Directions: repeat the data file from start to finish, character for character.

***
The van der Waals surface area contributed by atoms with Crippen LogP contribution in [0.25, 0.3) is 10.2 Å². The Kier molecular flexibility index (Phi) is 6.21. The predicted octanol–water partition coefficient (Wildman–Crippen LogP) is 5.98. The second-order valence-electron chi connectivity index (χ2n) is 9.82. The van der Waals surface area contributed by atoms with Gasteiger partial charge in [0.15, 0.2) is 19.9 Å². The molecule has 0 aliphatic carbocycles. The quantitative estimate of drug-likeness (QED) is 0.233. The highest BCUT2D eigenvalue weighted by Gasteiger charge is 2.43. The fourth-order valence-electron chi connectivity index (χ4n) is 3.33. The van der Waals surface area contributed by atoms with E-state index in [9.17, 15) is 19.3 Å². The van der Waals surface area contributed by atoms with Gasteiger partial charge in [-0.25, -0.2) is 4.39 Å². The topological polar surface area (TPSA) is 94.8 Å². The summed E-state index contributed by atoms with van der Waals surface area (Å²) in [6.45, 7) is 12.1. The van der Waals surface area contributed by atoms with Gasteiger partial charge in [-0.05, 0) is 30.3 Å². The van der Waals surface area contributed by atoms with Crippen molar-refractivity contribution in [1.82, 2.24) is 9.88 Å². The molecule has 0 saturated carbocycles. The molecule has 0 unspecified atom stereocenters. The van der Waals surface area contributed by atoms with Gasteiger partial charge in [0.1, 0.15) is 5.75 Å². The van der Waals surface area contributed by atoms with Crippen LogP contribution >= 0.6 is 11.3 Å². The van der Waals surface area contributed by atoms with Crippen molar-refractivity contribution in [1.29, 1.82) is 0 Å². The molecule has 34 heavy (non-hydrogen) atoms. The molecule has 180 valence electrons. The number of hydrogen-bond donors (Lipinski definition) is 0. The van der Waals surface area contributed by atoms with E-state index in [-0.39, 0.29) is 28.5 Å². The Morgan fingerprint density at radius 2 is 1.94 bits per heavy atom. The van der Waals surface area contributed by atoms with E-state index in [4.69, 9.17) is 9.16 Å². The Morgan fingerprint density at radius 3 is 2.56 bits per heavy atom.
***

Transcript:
The van der Waals surface area contributed by atoms with Crippen LogP contribution in [0.25, 0.3) is 10.2 Å². The Kier molecular flexibility index (Phi) is 6.21. The predicted octanol–water partition coefficient (Wildman–Crippen LogP) is 5.98. The second-order valence-electron chi connectivity index (χ2n) is 9.82. The van der Waals surface area contributed by atoms with Gasteiger partial charge in [0.15, 0.2) is 19.9 Å². The molecule has 0 aliphatic carbocycles. The quantitative estimate of drug-likeness (QED) is 0.233. The highest BCUT2D eigenvalue weighted by Gasteiger charge is 2.43. The fourth-order valence-electron chi connectivity index (χ4n) is 3.33. The van der Waals surface area contributed by atoms with E-state index in [9.17, 15) is 19.3 Å². The van der Waals surface area contributed by atoms with Gasteiger partial charge in [-0.25, -0.2) is 4.39 Å². The topological polar surface area (TPSA) is 94.8 Å². The summed E-state index contributed by atoms with van der Waals surface area (Å²) in [6.45, 7) is 12.1. The van der Waals surface area contributed by atoms with Gasteiger partial charge in [-0.05, 0) is 30.3 Å². The van der Waals surface area contributed by atoms with Crippen molar-refractivity contribution in [1.82, 2.24) is 9.88 Å². The molecule has 0 saturated carbocycles. The molecule has 0 unspecified atom stereocenters. The van der Waals surface area contributed by atoms with Gasteiger partial charge in [0.1, 0.15) is 5.75 Å². The van der Waals surface area contributed by atoms with Crippen LogP contribution >= 0.6 is 11.3 Å². The van der Waals surface area contributed by atoms with Crippen molar-refractivity contribution in [1.29, 1.82) is 0 Å². The molecule has 34 heavy (non-hydrogen) atoms. The molecule has 180 valence electrons. The number of hydrogen-bond donors (Lipinski definition) is 0. The van der Waals surface area contributed by atoms with E-state index in [-0.39, 0.29) is 28.5 Å². The Morgan fingerprint density at radius 2 is 1.94 bits per heavy atom. The van der Waals surface area contributed by atoms with E-state index in [4.69, 9.17) is 9.16 Å². The Morgan fingerprint density at radius 3 is 2.56 bits per heavy atom.